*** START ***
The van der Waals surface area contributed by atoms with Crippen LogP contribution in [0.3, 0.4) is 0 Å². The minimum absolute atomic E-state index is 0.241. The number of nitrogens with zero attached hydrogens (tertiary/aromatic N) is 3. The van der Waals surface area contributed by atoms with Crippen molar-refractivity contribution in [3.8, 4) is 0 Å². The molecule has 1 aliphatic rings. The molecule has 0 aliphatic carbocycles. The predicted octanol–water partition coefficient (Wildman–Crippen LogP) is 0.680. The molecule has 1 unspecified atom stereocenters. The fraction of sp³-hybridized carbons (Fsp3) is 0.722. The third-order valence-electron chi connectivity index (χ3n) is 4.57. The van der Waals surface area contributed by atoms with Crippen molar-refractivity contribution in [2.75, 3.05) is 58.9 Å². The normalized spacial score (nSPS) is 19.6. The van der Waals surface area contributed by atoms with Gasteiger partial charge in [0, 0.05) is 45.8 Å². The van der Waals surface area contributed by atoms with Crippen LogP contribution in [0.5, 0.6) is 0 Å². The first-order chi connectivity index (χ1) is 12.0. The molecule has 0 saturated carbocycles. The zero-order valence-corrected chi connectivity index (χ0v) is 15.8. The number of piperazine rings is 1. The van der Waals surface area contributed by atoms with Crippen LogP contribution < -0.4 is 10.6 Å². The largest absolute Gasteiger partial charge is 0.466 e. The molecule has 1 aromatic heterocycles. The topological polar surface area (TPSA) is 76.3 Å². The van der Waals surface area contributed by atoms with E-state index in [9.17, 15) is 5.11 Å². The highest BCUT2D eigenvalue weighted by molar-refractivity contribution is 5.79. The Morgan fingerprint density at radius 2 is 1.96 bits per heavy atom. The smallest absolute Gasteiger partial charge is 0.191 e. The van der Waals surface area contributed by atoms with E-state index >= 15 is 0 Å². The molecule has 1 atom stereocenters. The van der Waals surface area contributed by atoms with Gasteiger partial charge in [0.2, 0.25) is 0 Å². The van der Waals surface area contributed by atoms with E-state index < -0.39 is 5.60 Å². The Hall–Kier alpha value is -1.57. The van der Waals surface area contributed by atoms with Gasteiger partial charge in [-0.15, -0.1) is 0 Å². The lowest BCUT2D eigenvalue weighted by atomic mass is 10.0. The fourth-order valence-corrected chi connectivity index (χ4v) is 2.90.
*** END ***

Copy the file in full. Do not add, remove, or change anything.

The van der Waals surface area contributed by atoms with Crippen LogP contribution in [0.3, 0.4) is 0 Å². The minimum absolute atomic E-state index is 0.241. The number of nitrogens with zero attached hydrogens (tertiary/aromatic N) is 3. The van der Waals surface area contributed by atoms with Crippen molar-refractivity contribution in [3.8, 4) is 0 Å². The molecule has 1 aliphatic rings. The molecule has 0 aliphatic carbocycles. The predicted octanol–water partition coefficient (Wildman–Crippen LogP) is 0.680. The molecule has 1 unspecified atom stereocenters. The fraction of sp³-hybridized carbons (Fsp3) is 0.722. The third-order valence-electron chi connectivity index (χ3n) is 4.57. The van der Waals surface area contributed by atoms with Crippen molar-refractivity contribution in [2.75, 3.05) is 58.9 Å². The normalized spacial score (nSPS) is 19.6. The van der Waals surface area contributed by atoms with Gasteiger partial charge in [0, 0.05) is 45.8 Å². The van der Waals surface area contributed by atoms with Crippen LogP contribution in [0.5, 0.6) is 0 Å². The first-order chi connectivity index (χ1) is 12.0. The molecule has 0 saturated carbocycles. The zero-order valence-corrected chi connectivity index (χ0v) is 15.8. The number of piperazine rings is 1. The van der Waals surface area contributed by atoms with Crippen LogP contribution < -0.4 is 10.6 Å². The largest absolute Gasteiger partial charge is 0.466 e. The molecule has 1 aromatic heterocycles. The topological polar surface area (TPSA) is 76.3 Å². The van der Waals surface area contributed by atoms with E-state index in [9.17, 15) is 5.11 Å². The highest BCUT2D eigenvalue weighted by molar-refractivity contribution is 5.79. The Morgan fingerprint density at radius 2 is 1.96 bits per heavy atom. The smallest absolute Gasteiger partial charge is 0.191 e. The van der Waals surface area contributed by atoms with E-state index >= 15 is 0 Å². The molecule has 1 atom stereocenters. The van der Waals surface area contributed by atoms with Gasteiger partial charge in [0.2, 0.25) is 0 Å². The van der Waals surface area contributed by atoms with E-state index < -0.39 is 5.60 Å². The Hall–Kier alpha value is -1.57. The van der Waals surface area contributed by atoms with Gasteiger partial charge in [-0.15, -0.1) is 0 Å². The lowest BCUT2D eigenvalue weighted by atomic mass is 10.0. The fourth-order valence-corrected chi connectivity index (χ4v) is 2.90.